How to Become a Partner
If you are a private landowner and are interested in restoring fish and wildlife habitat on your property, the Partners for Fish and Wildlife Program may be for you.
Your project must meet certain criteria in order to qualify for assistance from the Partners for Fish and Wildlife Program:
- Your project must restore or enhance habitat.
- Your project must benefit U.S. Fish and Wildlife Service trust species, such as migratory birds, anadromous fish, or threatened and endangered species.
- Your project must be located on nonfederal and non-state land.
- Your project should reestablish natural historical communities with little maintenance.
- There should be a reasonable expectation of success in achieving project objectives.
- You and/or other partners must provide a viable match for the project. You can contribute cash or may provide an in-kind contribution such as labor, use of equipment, or materials.
- Partners for Fish and Wildlife projects are not eligible to be used as compensatory mitigation for purposes of meeting state and federal regulatory program requirements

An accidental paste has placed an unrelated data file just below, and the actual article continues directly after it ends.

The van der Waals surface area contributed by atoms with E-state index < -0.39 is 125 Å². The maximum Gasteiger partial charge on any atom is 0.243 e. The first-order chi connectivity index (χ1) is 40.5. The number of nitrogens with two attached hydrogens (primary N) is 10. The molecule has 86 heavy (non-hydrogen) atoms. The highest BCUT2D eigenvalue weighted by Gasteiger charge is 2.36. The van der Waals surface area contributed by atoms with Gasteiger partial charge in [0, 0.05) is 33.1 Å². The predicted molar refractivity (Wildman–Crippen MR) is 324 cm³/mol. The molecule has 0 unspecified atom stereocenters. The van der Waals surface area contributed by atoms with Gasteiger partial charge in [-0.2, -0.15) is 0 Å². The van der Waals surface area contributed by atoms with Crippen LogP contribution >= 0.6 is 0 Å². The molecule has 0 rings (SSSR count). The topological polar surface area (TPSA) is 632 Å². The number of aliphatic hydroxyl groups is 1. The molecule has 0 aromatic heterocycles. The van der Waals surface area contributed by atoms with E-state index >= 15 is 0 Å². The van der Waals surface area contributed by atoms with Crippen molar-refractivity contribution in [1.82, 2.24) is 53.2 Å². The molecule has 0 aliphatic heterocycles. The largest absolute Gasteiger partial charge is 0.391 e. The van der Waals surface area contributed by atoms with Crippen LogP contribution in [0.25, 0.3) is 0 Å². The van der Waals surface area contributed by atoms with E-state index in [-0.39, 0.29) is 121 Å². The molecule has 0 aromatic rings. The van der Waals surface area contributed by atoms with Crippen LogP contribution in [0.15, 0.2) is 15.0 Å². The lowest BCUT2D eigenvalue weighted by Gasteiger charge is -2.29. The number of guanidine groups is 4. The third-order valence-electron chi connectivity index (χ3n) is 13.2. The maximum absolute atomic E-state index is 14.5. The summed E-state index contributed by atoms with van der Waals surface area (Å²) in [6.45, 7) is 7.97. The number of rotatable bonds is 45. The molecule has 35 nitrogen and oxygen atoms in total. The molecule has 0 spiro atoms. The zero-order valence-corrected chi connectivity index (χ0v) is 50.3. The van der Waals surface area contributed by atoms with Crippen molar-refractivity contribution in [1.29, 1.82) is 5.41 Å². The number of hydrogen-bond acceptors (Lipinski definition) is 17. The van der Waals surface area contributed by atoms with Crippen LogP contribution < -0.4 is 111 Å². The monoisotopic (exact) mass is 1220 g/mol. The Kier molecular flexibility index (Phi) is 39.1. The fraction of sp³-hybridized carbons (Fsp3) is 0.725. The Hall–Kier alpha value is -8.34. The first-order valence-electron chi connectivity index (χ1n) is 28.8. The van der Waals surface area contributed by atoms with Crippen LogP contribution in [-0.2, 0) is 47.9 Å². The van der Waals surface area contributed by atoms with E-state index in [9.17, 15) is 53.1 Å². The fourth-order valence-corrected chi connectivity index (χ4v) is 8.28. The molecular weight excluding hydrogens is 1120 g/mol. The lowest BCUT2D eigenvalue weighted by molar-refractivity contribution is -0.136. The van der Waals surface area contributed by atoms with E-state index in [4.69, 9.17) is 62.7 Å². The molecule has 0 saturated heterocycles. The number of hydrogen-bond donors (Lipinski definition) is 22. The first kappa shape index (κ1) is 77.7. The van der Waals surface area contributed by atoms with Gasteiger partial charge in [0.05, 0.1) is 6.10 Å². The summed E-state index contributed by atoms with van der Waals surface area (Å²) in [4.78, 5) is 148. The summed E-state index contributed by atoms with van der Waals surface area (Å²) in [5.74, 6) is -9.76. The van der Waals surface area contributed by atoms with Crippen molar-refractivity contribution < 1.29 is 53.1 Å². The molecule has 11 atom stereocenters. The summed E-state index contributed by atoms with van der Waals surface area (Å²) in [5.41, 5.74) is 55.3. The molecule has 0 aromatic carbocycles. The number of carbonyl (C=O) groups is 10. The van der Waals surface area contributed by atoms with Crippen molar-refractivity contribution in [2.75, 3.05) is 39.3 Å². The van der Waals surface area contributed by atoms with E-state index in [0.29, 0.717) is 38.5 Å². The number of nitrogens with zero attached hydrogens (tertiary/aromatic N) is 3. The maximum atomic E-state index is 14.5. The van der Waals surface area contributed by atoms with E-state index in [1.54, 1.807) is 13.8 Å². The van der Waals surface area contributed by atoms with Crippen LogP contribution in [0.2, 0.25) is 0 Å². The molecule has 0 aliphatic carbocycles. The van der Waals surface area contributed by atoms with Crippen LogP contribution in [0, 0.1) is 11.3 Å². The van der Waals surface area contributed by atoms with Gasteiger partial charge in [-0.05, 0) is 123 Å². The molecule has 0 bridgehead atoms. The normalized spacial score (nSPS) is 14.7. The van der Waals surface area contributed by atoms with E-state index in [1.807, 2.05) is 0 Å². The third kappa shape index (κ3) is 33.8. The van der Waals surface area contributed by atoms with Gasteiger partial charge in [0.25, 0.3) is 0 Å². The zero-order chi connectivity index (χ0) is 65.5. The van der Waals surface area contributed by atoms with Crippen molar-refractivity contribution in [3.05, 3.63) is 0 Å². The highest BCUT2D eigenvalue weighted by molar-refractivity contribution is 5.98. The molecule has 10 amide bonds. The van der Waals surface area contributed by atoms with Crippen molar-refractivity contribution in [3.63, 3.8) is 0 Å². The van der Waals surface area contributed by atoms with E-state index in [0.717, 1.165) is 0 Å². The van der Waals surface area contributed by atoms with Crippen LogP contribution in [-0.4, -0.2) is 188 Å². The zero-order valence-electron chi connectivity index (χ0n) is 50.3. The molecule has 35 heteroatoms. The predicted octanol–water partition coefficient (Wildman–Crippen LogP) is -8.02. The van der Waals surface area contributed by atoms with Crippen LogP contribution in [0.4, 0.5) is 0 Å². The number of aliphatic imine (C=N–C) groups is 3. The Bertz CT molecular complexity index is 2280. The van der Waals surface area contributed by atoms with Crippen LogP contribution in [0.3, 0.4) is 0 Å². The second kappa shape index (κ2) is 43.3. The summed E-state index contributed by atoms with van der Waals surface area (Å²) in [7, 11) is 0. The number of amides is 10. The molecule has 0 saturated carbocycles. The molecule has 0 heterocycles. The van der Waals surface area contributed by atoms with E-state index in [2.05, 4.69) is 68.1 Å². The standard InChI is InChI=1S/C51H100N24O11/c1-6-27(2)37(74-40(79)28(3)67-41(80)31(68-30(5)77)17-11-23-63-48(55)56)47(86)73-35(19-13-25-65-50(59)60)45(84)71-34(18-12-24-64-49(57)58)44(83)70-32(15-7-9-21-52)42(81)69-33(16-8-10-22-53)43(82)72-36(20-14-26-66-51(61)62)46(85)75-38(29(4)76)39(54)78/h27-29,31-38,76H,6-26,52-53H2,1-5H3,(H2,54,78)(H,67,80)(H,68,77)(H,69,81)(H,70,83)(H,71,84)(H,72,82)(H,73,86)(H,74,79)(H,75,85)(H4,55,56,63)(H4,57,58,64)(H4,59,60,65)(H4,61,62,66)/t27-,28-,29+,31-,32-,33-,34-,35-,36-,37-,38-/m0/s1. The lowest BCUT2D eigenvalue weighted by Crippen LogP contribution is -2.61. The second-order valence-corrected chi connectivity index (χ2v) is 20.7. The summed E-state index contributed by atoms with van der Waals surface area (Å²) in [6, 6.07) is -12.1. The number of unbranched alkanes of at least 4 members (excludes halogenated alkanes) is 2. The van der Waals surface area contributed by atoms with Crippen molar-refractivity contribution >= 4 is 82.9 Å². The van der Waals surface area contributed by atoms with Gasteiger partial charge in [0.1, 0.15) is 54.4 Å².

An interested landowner contacts a Partners for Fish and Wildlife biologist to discuss his/her ideas and set up a site visit.
The landowner, the Partners for Fish and Wildlife biologist, and representatives from other interested cooperating organizations, meet on the property to evaluate the site and discuss the landowner's goals and objectives.
The Service biologist helps to determine habitat improvements that can be made on the property that would benefit wildlife. Technical advice on project design, material, and engineering is provided by the Service, as appropriate.
Cost sharing options are discussed. The goal is to achieve at least 50 percent of project costs through cost share and/or in-kind contributions from our partners. Projects that involve greater non-Service partnerships and/or cost sharing are more desirable.
A habitat restoration proposal is developed by the Service biologist with assistance from the landowner. The proposal must then compete for the available funds.
After funding is approved, a Wildlife Extension Agreement is signed by the landowner and the US Fish and Wildlife Service. The agreement must be for a minimum of 10 years.
Upon project completion, the US Fish and Wildlife Service reimburses the landowner.
|The end result of the process: A restored wetland teeming with wildlife!|
For more information view the Frequently Asked Questions.
Note: Can you identify the waterbird silhouettes in the list above? Just hold your pointer over the silhouettes to reveal the correct identification.